It isn't too surprising that a play about South Africa in 1950 has a strong undercurrent of violence. That potential for explosions always feels just beneath the surface, and it gets stronger as the play progresses. The characters get along with each other on the surface, but certain behaviors and statements reveal that racial violence is always lurking, ready to erupt.
It's as though the violent legal structure that kept black South Africans from having any opportunities within civil society has become part of the characters' everyday lives, even their personalities. The violence of the state becomes violence between neighbors, friends, and lovers.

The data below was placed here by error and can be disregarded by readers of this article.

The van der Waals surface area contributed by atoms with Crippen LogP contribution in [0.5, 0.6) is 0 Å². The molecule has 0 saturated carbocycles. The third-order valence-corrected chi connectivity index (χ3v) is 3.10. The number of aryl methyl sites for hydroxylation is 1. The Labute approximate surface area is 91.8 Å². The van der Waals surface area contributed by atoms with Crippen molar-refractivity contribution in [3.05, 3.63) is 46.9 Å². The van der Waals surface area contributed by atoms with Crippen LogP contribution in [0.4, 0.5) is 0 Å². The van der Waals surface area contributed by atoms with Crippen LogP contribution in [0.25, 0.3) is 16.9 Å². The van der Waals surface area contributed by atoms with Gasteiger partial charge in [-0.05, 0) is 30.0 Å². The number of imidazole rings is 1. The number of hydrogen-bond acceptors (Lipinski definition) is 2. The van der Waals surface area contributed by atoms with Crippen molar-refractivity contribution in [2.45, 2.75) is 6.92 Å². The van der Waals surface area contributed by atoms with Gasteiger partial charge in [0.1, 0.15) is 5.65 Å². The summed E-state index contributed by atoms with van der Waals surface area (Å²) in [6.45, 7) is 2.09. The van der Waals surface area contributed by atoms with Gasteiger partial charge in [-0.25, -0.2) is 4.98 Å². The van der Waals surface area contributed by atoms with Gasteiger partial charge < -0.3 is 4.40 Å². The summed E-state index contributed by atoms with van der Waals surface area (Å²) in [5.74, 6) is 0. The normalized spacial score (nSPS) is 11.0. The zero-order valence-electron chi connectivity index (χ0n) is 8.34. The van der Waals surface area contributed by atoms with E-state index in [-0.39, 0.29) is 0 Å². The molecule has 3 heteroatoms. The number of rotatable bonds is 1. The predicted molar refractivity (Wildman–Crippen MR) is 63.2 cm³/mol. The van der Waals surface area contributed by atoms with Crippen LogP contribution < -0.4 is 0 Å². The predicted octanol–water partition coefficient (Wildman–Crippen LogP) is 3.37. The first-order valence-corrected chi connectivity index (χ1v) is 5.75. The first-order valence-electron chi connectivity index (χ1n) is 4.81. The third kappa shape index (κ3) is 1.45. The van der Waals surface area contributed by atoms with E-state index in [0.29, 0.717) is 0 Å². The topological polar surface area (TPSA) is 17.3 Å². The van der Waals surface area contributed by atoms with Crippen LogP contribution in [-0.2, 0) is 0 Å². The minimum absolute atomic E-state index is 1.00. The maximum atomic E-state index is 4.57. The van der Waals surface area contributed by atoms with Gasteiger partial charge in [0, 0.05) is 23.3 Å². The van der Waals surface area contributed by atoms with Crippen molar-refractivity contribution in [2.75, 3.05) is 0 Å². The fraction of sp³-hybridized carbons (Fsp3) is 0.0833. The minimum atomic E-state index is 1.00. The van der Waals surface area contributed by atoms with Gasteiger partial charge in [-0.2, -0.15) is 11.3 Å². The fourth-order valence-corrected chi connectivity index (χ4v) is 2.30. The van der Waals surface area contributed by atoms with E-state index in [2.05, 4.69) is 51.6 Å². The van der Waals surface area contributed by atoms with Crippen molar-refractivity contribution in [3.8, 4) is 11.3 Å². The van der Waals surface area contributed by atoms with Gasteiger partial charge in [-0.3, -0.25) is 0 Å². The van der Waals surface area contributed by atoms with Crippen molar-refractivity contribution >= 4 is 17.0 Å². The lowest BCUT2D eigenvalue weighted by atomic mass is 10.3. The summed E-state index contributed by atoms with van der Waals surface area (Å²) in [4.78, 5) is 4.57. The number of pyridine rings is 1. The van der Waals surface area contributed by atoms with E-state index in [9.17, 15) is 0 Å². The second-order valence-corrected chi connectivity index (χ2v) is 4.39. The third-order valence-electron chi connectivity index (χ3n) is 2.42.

Questions About Violence
Proponents of apartheid feared violence from black South Africans. Do the black characters in this play seem potentially dangerous?
What's Hally's ultimate offense toward Sam?
When Hally hits Willie with a ruler, why does Willie tell him to hit Sam, too?
Chew on This
The possibility of violence permeates every relationship in the play.
The differences in racial power are what allow Hally to act violently toward Sam and Willie.